The IRS reminds taxpayers that the most common question taxpayers have about the status of their refund can easily be answered on IRS.gov by visiting the “Where’s My Refund?” tool.  “Where’s My Refund?” will be updated Feb. 18 for the vast majority of early filers who claimed the Earned Income Tax Credit and the Additional Child Tax Credit. Before Feb. 18, some taxpayers may see a projected date or a message that indicates the IRS is processing their return. The IRS added that taxpayers should keep in mind that “Where’s My Refund?” is only updated once daily, usually overnight, so there’s no need to check it multiple times per day.

    Here are a few important things to know about tax refunds:

    • The IRS issues nine out of 10 refunds in less than 21 days.
    • The filing season started later this year -- on Jan. 23. Although taxpayers could submit returns with a software provider or tax preparer in early January, the return was not filed with the IRS until the filing season opened on Jan. 23.
    • IRS customer service representatives cannot provide refund information until 21 days have passed since the return was filed. “Where’s My Refund?” provides the most up-to-date information.
    • “Where’s my Refund?” can also be accessed through the mobile app, IRS2Go.
    • “Where’s My Refund?” is updated once daily. Checking the tool multiple times each day will not produce new information or different results.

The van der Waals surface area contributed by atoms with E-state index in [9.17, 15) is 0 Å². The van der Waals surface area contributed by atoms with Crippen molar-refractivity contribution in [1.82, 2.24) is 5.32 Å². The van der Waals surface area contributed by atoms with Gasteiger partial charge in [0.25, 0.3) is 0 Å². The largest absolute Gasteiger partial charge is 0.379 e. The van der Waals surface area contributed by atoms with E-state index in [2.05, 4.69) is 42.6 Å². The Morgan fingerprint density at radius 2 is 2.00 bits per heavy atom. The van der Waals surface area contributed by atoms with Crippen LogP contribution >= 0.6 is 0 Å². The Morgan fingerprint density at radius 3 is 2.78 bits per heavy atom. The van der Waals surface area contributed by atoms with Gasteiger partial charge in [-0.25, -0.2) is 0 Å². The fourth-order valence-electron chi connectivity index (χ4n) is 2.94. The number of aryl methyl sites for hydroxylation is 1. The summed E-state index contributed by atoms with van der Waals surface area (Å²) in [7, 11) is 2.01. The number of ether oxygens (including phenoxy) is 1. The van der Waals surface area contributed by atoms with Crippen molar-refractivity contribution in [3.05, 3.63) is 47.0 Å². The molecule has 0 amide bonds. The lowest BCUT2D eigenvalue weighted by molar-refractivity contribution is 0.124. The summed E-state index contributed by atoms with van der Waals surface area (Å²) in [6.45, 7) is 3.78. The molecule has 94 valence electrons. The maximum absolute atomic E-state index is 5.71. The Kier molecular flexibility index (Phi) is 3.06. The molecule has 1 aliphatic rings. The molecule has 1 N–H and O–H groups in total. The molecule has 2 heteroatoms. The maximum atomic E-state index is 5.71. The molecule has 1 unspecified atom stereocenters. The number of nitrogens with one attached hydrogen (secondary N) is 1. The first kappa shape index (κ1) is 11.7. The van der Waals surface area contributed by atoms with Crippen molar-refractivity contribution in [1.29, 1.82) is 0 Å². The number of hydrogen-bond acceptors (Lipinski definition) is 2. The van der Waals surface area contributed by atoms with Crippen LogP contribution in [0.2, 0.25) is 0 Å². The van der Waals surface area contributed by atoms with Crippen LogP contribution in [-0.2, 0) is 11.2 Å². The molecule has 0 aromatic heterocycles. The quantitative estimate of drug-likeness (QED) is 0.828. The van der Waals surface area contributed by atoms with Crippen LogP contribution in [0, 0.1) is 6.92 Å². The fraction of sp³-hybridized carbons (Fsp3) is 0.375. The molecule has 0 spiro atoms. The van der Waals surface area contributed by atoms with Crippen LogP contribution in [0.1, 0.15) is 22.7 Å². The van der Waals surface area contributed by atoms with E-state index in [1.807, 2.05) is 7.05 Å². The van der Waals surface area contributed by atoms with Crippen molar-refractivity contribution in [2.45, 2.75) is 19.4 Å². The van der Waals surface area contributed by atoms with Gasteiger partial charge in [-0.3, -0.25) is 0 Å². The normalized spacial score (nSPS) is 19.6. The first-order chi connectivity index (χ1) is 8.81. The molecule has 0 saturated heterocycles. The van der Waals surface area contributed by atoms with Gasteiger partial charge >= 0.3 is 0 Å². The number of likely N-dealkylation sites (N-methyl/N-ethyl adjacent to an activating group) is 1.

• The Get Transcript tool will not reveal a tax refund status, despite the social media myth to the contrary.

    This tip is part of the IRS Avoid the Rush news release series designed to provide taxpayers with the information they need, when they need it. More details on this series, including information on additional online resources, are available on IRS.gov.

  • 14 Feb 2017 5:02 PM | Anonymous

    WASHINGTON – The Internal Revenue Service said mid-February marks the agency’s busiest time of the year for telephone calls. The IRS is reminding taxpayers who have questions about their tax accounts to be prepared to validate their identity when speaking with an IRS assistor. This will help avoid the need for a repeat call.

    The IRS recognizes the importance of protecting taxpayers’ identities. That’s why IRS call center assistors take great care to make certain that they only discuss personal information with the taxpayer or someone authorized to speak on the taxpayer’s behalf.

    Customer service representatives can answer refund questions beginning 21 days after the return was filed. Taxpayers should use “Where’s My Refund?” to track the status of their refund. Taxpayers who are e-filing their return and need their prior year adjusted gross income should use the Get Transcript tool on IRS.gov. IRS telephone assistors cannot provide prior-year adjusted gross income over the phone for filing purposes.